Public Goods Games, Altruism, and Evolution



This article is corrected by:

  1. Errata: Corrigendum: Public Goods Games, Altruism, and Evolution Volume 12, Issue 6, 1135, Article first published online: 15 November 2010

  • Ingela Alger, Department of Economics, Carleton University, 1125 Colonel By Drive, Ottawa, ON K1S 5B6, Canada (

  • I wish to thank Sam Bowles, Jörgen Weibull, and two anonymous referees for helpful comments. I am grateful to Carleton University and to the Knut and Alice Wallenberg Research Foundation for financial support, and to the Stockholm School of Economics for its hospitality during my visits there.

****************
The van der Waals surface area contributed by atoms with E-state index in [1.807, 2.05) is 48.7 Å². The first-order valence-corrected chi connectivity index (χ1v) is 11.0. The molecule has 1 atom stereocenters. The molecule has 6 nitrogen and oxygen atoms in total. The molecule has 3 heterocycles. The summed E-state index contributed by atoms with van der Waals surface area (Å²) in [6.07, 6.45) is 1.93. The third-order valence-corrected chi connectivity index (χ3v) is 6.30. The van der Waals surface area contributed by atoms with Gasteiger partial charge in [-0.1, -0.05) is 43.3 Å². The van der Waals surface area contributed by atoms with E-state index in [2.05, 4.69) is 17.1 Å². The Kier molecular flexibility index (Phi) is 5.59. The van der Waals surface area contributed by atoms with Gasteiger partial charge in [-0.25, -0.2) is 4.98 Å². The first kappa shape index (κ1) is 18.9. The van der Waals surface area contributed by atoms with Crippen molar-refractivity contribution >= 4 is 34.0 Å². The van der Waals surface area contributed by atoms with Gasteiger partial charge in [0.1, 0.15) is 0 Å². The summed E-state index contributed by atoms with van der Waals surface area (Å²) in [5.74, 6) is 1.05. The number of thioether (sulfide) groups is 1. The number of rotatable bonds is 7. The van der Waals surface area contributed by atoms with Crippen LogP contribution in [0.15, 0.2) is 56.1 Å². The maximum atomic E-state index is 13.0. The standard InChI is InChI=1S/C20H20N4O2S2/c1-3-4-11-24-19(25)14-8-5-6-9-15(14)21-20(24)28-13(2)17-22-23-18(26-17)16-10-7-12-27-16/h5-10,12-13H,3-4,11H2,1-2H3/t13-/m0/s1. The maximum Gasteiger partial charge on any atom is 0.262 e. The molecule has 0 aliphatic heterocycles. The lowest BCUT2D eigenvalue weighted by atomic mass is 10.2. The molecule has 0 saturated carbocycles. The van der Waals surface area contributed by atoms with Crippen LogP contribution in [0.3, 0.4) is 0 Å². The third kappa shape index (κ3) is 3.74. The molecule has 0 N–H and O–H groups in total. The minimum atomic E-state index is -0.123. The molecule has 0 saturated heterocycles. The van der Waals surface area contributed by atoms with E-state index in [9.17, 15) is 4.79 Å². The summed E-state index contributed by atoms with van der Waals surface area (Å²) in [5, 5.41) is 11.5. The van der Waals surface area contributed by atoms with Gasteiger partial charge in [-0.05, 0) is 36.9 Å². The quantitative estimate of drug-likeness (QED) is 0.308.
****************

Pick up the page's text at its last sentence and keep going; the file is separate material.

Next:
I analyze the evolution of altruistic preferences in a population where individuals are matched pairwise to play a one-shot public goods game. I determine the evolutionarily stable degree of altruism, allowing for assortative matching. The stable degree of altruism is strictly smaller than the degree of assortativity. In particular, if matching is completely random, spite is stable, and a positive degree of assortativity is necessary for pure selfishness to be stable. Furthermore, the stable degree of altruism is increasing in the degree of assortativity, and it depends on the specifics of the public goods game.